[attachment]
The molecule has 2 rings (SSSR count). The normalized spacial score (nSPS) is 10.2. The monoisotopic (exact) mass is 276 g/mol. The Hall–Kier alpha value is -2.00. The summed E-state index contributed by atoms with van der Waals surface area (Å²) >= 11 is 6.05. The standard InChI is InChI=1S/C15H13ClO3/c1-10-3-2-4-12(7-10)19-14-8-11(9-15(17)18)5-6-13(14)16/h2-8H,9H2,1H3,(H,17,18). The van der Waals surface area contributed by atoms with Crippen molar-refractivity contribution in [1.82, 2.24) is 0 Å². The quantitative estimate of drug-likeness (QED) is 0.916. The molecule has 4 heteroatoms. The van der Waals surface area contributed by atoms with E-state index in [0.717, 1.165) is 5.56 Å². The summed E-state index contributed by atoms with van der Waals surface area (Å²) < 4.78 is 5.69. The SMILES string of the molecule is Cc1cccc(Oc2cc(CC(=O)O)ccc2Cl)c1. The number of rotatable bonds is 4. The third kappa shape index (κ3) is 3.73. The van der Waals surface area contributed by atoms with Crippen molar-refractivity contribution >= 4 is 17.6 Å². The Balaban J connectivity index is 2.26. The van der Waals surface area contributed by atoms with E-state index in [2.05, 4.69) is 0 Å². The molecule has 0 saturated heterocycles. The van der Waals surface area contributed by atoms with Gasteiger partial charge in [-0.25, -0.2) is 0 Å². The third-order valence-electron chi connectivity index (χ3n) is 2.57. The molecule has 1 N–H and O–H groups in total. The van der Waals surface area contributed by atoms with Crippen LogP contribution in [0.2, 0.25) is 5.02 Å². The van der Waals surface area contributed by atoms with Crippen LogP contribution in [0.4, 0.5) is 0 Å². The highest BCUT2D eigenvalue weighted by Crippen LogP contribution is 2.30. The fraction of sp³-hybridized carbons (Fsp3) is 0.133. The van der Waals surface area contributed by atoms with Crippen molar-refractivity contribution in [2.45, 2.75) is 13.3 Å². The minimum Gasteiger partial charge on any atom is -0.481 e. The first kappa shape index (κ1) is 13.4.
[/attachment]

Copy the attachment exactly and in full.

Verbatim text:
The molecule has 2 rings (SSSR count). The normalized spacial score (nSPS) is 10.2. The monoisotopic (exact) mass is 276 g/mol. The Hall–Kier alpha value is -2.00. The summed E-state index contributed by atoms with van der Waals surface area (Å²) >= 11 is 6.05. The standard InChI is InChI=1S/C15H13ClO3/c1-10-3-2-4-12(7-10)19-14-8-11(9-15(17)18)5-6-13(14)16/h2-8H,9H2,1H3,(H,17,18). The van der Waals surface area contributed by atoms with Crippen molar-refractivity contribution in [1.82, 2.24) is 0 Å². The quantitative estimate of drug-likeness (QED) is 0.916. The molecule has 4 heteroatoms. The van der Waals surface area contributed by atoms with E-state index in [0.717, 1.165) is 5.56 Å². The summed E-state index contributed by atoms with van der Waals surface area (Å²) < 4.78 is 5.69. The SMILES string of the molecule is Cc1cccc(Oc2cc(CC(=O)O)ccc2Cl)c1. The number of rotatable bonds is 4. The third kappa shape index (κ3) is 3.73. The van der Waals surface area contributed by atoms with Crippen molar-refractivity contribution >= 4 is 17.6 Å². The Balaban J connectivity index is 2.26. The van der Waals surface area contributed by atoms with E-state index in [2.05, 4.69) is 0 Å². The molecule has 0 saturated heterocycles. The van der Waals surface area contributed by atoms with Gasteiger partial charge in [-0.25, -0.2) is 0 Å². The third-order valence-electron chi connectivity index (χ3n) is 2.57. The molecule has 1 N–H and O–H groups in total. The van der Waals surface area contributed by atoms with Crippen LogP contribution in [0.2, 0.25) is 5.02 Å². The van der Waals surface area contributed by atoms with Crippen LogP contribution in [0.4, 0.5) is 0 Å². The highest BCUT2D eigenvalue weighted by Crippen LogP contribution is 2.30. The fraction of sp³-hybridized carbons (Fsp3) is 0.133. The van der Waals surface area contributed by atoms with Crippen molar-refractivity contribution in [2.45, 2.75) is 13.3 Å². The minimum Gasteiger partial charge on any atom is -0.481 e. The first kappa shape index (κ1) is 13.4.